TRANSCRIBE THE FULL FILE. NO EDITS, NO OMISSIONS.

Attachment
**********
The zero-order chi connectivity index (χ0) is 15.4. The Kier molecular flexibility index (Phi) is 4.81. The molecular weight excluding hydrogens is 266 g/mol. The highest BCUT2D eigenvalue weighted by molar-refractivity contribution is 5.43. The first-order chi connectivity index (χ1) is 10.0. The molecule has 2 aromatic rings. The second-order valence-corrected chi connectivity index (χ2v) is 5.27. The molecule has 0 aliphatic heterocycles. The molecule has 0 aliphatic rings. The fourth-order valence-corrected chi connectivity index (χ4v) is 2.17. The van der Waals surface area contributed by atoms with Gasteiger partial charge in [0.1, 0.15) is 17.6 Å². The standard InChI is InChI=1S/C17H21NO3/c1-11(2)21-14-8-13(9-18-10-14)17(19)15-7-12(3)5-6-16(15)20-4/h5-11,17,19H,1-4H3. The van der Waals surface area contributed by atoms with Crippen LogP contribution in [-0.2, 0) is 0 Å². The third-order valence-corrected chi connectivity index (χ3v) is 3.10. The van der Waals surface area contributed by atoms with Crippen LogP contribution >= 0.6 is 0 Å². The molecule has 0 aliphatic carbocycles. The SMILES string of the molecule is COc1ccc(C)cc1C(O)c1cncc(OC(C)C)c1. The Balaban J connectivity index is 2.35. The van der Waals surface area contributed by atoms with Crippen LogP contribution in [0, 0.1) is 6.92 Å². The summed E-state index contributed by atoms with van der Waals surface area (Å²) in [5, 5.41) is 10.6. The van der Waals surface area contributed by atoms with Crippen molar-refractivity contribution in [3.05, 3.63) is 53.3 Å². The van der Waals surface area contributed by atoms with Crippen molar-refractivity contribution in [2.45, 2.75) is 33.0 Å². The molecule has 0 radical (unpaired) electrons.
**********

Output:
The zero-order chi connectivity index (χ0) is 15.4. The Kier molecular flexibility index (Phi) is 4.81. The molecular weight excluding hydrogens is 266 g/mol. The highest BCUT2D eigenvalue weighted by molar-refractivity contribution is 5.43. The first-order chi connectivity index (χ1) is 10.0. The molecule has 2 aromatic rings. The second-order valence-corrected chi connectivity index (χ2v) is 5.27. The molecule has 0 aliphatic heterocycles. The molecule has 0 aliphatic rings. The fourth-order valence-corrected chi connectivity index (χ4v) is 2.17. The van der Waals surface area contributed by atoms with Gasteiger partial charge in [0.1, 0.15) is 17.6 Å². The standard InChI is InChI=1S/C17H21NO3/c1-11(2)21-14-8-13(9-18-10-14)17(19)15-7-12(3)5-6-16(15)20-4/h5-11,17,19H,1-4H3. The van der Waals surface area contributed by atoms with Crippen LogP contribution in [-0.2, 0) is 0 Å². The third-order valence-corrected chi connectivity index (χ3v) is 3.10. The van der Waals surface area contributed by atoms with Crippen LogP contribution >= 0.6 is 0 Å². The molecule has 0 aliphatic carbocycles. The SMILES string of the molecule is COc1ccc(C)cc1C(O)c1cncc(OC(C)C)c1. The Balaban J connectivity index is 2.35. The van der Waals surface area contributed by atoms with Crippen LogP contribution in [0, 0.1) is 6.92 Å². The summed E-state index contributed by atoms with van der Waals surface area (Å²) in [5, 5.41) is 10.6. The van der Waals surface area contributed by atoms with Crippen molar-refractivity contribution in [3.05, 3.63) is 53.3 Å². The van der Waals surface area contributed by atoms with Crippen molar-refractivity contribution in [2.45, 2.75) is 33.0 Å². The molecule has 0 radical (unpaired) electrons.